“Stop fighting it. Come on, man, stop fighting it,” Luc ordered, his jaw clenching.
An older man stood at the head of the table, snow-white hair sticking out from under a straw hat, with a grip on the fallen man’s head that said he’d seen a lot in his day. Tendons popped along the sun-spotted forearms revealed by the rolled-up sleeves of his bloodstained denim shirt.
Blood. There was so much of it, running down Spencer’s sides, pooling onto the table, and spilling onto the floor.
Doc Hemenway rushed forward from behind Luc, holding what reminded me of an air pump combined with a giant syringe. Except for Luc, everyone in this room was human, but there were Luxen here. There were others, and there was something else in this house. That feeling had not only lingered but intensified. I didn’t want to bother him, but instinct told me he needed to know.
Luc, I called out to him. I feel something strange.
His eyes lifted to mine for a brief second. What?
There’s something different here. My palms started to sweat.
“Who’s in this house?” Luc asked.
“Two human girls,” the old man answered. “That’s all. Zouhour is with them. They’re pretty freaked out.”
There was definitely something other than a human girl in this house.
Whatever you’re feeling, it’s going to have to wait. I’m losing the battle with this guy, Luc responded directly to me, and he was right. Anything and everything else had to wait.
“I just need you to get the bleeding stopped,” the doc said as she leaned around Luc, jabbing the end of the pump in the pool of blood forming in the sunken cavity of Spencer’s stomach. “Then I can see what we have going on here.” She pulled back the handle of the syringe, and the pump filled with deep, red blood.
“You don’t have a whole lot going on here,” Luc bit out. “He’s got several arteries blown out—” A wave of white light rolled over Spencer, and his back bowed. “And every damn time he moves, he tears the goddamn one I just fixed.”
“His aorta still has to be intact or he’d already be dead.” The doc stepped back. “Keep him alive for ten minutes, Luc. I need ten minutes for the Fuse to filter this blood and get it into a bag.” She glanced down at the tool she held. “Thank God for innovation.”
The ghost fingers along the back of my neck intensified.
“Not sure all the innovation in the world can help him at this point,” Grayson’s droll voice stated from behind me less than a minute later. I looked over my shoulder at him. Was he the Luxen I sensed? I didn’t think so unless he’d been in another part of the house. Grayson didn’t take one peek in my direction as he propped a shoulder against the doorframe. He pulled a Blow Pop out of his pocket.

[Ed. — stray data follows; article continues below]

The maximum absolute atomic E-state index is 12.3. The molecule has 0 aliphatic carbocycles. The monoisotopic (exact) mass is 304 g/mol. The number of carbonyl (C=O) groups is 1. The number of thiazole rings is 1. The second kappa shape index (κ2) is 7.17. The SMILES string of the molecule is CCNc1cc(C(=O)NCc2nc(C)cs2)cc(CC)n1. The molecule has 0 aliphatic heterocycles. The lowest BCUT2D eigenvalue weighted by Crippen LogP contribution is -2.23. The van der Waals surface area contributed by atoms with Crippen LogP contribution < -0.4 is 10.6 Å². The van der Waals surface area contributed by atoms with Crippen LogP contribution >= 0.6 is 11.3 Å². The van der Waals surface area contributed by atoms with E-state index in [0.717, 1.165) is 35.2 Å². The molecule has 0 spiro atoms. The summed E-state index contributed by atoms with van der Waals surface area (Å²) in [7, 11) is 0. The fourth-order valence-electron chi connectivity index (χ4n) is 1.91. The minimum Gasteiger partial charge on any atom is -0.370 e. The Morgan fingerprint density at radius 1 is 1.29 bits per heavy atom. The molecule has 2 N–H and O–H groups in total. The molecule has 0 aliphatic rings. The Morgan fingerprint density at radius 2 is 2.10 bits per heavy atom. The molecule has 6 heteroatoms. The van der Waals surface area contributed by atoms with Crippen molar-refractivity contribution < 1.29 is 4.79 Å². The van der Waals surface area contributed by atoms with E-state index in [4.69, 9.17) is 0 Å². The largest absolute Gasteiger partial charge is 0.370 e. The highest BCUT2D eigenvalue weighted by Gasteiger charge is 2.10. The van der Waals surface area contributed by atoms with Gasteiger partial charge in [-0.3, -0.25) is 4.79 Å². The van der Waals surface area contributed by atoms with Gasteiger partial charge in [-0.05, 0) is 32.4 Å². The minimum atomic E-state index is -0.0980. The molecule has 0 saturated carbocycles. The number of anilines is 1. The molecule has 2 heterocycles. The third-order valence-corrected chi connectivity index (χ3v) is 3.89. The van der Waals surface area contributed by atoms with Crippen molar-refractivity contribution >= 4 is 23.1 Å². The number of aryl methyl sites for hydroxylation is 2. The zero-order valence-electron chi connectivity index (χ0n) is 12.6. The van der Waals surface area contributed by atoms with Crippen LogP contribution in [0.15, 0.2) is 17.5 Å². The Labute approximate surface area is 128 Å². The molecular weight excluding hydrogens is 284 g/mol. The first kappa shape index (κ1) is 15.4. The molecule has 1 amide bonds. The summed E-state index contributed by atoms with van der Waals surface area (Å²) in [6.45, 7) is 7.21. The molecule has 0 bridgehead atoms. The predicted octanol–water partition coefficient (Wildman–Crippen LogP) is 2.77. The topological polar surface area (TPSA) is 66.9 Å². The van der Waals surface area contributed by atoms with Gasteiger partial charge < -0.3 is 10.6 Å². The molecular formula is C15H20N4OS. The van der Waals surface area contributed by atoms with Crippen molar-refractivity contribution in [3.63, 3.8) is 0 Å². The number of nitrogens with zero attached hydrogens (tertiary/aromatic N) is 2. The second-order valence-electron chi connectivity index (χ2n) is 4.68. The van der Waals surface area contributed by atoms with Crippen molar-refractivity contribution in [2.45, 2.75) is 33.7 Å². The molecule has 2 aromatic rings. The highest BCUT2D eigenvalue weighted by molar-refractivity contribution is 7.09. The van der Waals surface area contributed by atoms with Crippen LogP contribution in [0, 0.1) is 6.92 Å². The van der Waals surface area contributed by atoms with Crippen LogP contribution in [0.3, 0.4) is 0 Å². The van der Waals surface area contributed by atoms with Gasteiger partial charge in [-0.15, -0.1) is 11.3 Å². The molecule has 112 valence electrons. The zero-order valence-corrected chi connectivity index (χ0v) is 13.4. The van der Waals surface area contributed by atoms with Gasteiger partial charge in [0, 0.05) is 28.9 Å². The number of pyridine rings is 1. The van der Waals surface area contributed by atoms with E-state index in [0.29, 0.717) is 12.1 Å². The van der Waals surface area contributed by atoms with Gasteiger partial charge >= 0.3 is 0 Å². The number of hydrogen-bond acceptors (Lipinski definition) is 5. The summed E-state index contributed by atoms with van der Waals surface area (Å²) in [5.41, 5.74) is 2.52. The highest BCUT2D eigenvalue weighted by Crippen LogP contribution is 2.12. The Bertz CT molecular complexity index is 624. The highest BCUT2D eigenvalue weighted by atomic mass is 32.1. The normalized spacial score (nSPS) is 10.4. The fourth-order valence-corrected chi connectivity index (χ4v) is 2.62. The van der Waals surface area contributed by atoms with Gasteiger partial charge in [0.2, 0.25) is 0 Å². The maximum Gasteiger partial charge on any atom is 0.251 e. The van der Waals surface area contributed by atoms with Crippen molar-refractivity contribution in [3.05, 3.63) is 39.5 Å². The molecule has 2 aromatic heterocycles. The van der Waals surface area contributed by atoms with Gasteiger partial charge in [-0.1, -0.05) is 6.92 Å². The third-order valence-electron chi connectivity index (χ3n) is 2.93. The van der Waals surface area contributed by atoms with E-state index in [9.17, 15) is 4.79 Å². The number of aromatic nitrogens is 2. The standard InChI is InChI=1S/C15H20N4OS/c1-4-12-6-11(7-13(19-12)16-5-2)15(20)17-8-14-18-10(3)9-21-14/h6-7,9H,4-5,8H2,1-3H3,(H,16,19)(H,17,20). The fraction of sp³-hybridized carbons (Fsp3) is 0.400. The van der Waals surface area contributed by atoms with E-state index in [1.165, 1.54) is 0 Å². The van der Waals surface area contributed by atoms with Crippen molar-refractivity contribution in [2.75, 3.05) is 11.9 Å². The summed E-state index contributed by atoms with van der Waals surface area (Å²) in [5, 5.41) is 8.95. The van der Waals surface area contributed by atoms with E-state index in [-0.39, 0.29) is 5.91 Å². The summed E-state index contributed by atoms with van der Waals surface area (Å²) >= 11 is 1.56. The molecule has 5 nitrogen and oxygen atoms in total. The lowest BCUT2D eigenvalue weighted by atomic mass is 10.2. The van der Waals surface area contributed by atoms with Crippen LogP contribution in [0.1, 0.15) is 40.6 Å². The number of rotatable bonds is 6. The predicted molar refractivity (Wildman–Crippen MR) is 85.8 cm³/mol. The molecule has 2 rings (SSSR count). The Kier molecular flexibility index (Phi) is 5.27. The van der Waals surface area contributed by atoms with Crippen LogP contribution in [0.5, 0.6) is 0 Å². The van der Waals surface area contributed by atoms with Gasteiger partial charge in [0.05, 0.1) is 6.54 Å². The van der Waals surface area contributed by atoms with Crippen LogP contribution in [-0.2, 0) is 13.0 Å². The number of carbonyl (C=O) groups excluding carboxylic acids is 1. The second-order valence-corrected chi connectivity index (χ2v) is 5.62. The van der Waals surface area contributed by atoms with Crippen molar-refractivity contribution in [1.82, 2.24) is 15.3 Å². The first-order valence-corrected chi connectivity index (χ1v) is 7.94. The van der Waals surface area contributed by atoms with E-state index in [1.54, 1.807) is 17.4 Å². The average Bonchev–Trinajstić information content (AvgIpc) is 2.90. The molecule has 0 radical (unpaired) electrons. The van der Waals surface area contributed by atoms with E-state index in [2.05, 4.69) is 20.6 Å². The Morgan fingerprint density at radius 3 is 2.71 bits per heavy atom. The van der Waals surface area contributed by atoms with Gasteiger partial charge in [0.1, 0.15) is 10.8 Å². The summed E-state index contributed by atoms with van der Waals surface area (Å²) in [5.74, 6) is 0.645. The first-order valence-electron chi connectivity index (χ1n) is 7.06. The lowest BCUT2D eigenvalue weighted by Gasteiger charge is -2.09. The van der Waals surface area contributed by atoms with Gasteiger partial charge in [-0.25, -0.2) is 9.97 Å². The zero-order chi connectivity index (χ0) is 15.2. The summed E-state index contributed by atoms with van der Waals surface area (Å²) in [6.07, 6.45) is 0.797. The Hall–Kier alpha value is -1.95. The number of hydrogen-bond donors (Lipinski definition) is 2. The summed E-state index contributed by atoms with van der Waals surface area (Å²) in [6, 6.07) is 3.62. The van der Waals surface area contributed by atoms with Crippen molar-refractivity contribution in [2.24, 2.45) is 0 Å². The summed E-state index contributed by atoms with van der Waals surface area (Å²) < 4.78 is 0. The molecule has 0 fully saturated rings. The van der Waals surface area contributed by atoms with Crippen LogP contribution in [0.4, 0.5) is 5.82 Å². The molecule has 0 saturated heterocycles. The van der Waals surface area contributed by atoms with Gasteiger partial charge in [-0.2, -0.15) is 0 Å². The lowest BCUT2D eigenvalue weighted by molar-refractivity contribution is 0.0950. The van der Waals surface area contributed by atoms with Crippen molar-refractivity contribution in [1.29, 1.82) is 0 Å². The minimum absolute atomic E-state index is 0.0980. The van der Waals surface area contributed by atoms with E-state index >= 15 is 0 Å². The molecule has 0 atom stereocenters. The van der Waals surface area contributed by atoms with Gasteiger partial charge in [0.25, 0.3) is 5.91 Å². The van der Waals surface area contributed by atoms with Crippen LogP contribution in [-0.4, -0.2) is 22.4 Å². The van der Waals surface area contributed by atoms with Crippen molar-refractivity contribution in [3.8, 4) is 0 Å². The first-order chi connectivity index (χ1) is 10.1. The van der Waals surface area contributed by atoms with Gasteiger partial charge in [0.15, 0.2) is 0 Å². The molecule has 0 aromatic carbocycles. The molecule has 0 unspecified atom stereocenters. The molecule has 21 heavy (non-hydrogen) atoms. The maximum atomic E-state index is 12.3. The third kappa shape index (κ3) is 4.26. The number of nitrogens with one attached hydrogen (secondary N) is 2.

Jesus, he had to be the most unhelpful Luxen known to man.
Doc Hemenway shot Grayson a look that should’ve fried him on the spot. “If it weren’t for three intelligent and compassionate human women who wanted to make sure developing countries could transfuse blood without electricity, Spencer would be dead and I would be shoving my foot so far down your throat, you wouldn’t be able to think of a sucker again without shuddering.”
My eyes grew as round as saucers.
One side of Grayson’s lips curved up in a smirk right before a cherry Blow Pop went into his mouth, but then Spencer reared up again, and Luc’s curses signaled another spurt of fresh blood.
“Jeremy, get over here and grab one of his legs!” Eaton shouted, going for the one that was curling. “Evie, grab his arm. Now!”
I did as ordered, grabbing the man’s arm and pressing it to the table. Ignoring how cold and clammy and all-around wrong his skin felt, I got an up-close and personal look at the wound. “Dear God,” I whispered, stomach churning. His skin was ripped open. Skin peeled in strips, revealing shattered cartilage and torn muscle.
“Don’t look at it, Peaches.” Luc’s voice was soft as the Source flared. “Look at me. I’m pretty to look at.”
The old man holding Spencer’s head snorted.
I couldn’t pull my eyes away from the mangled mess. “What did this? A grenade?”
“If it was a grenade, pretty sure he’d be dead,” Grayson commented. “Well, he’d be deader.”
“Thanks for the clarification, Captain Douchebag,” I snapped, and the doc looked up across from me.
“I knew there was a reason I liked you.” She smiled again. “We should become friends.”
Spencer pushed against my hold as I said, “I’d like that, Doctor—”
“Call me Viv,” she reminded me. “Everyone else does.” She pinned Grayson with another blistering look. “Except you. You call me Dr. Hemenway.”
“I wouldn’t dare think of calling you anything else, Dr. Hemenway.”
“Get ready,” Luc said, his pupils flipping white before he closed his eyes. His veins lit up under his skin, starting at his cheeks and then fanning out across his face, down his throat, and then out from under the sleeves of his shirt. He was really pulling on the Source. An aura spilled into the air around him, outlining his body in white. Static charged the atmosphere, and I inhaled, tasting life.